These heroic new-age utilitarians, fighting for the greatest good for the greatest number—or are they followers of William Blake, each aligned only with his own individualism?—unite to stand against the System, also known as Pax-Americana which, conveniently, resembles Darth Vader’s Death Star in its all-encompassing evil. This System’s power “is not a physical one; instead of fighting a tyrannous opponent who would kill us to preserve power, we face one that will buy us not to.”

I first encountered the Organization at Manhattan’s Union Square, ground zero for the local protest scene. A young man was arguing vociferously with the park police, who’d asked him to move his table. I’d been collecting protest literature all day, so while he was so engaged, I picked up his copy of a palm-sized mimeographed manifesto that I presumed was meant for distribution. This was the Grey Book—and not just any Grey Book, but Version 0.775, as it said near the top of the first page—adding, gnomically, “The present is prologue.”

ON MY TRAIN RIDE HOME, I read all thirty-five pages of the tiny print that asked the tough questions:

What if humans started off as driven slaves with a whip-master behind them, progressed to a stage at which they were only driven but not whipped, and then to a stage at which they could stand enchained on their own? Perhaps modern society is one in which we all wear really shiny chains? Should we be satisfied with this stage of resistance? Or should we resist?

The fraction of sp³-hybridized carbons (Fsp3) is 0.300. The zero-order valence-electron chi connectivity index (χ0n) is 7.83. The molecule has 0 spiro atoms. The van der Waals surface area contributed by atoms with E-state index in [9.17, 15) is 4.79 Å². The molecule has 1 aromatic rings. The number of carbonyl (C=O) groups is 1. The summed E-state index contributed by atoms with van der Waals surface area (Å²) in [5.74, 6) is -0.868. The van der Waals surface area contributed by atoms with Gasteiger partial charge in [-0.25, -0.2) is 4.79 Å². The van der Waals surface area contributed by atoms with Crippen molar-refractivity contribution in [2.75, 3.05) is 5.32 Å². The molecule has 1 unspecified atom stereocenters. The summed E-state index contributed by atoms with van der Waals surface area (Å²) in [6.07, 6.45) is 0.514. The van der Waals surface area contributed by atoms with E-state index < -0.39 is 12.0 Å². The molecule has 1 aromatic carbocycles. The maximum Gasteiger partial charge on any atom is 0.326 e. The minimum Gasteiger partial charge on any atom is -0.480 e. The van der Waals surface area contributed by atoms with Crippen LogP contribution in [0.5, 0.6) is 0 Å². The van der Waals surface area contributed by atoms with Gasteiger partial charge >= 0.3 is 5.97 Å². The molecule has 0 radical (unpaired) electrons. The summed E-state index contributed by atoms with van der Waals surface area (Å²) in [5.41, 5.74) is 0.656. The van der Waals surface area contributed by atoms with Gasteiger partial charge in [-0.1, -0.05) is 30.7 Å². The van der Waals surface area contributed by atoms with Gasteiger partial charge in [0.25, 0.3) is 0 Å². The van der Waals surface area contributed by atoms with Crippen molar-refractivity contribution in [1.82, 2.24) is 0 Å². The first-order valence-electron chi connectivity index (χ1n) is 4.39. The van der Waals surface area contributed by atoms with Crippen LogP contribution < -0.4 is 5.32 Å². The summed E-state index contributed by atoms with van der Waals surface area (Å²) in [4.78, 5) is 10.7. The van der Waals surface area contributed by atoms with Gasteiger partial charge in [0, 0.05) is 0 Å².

This vague paranoia, in which less oppression is more, is fundamentally middle class in its bias, bourgeoisie in the most pejorative sense. Ennui is no less an evil in this model than true suffering:

“Our society has created subjective suffering. There is as much oppression for the black father in Harlem working three jobs to feed his family, as there is for teenage girl who has been taught that she must look like a Barbie doll.”

And in a world where young girls are taught to look pretty, can there be any alternative to revolution?…

“Our movement is based upon necessity. When we wake up we are blessed and cursed with the profound understanding that the very nature of this system is what keeps us its slave.”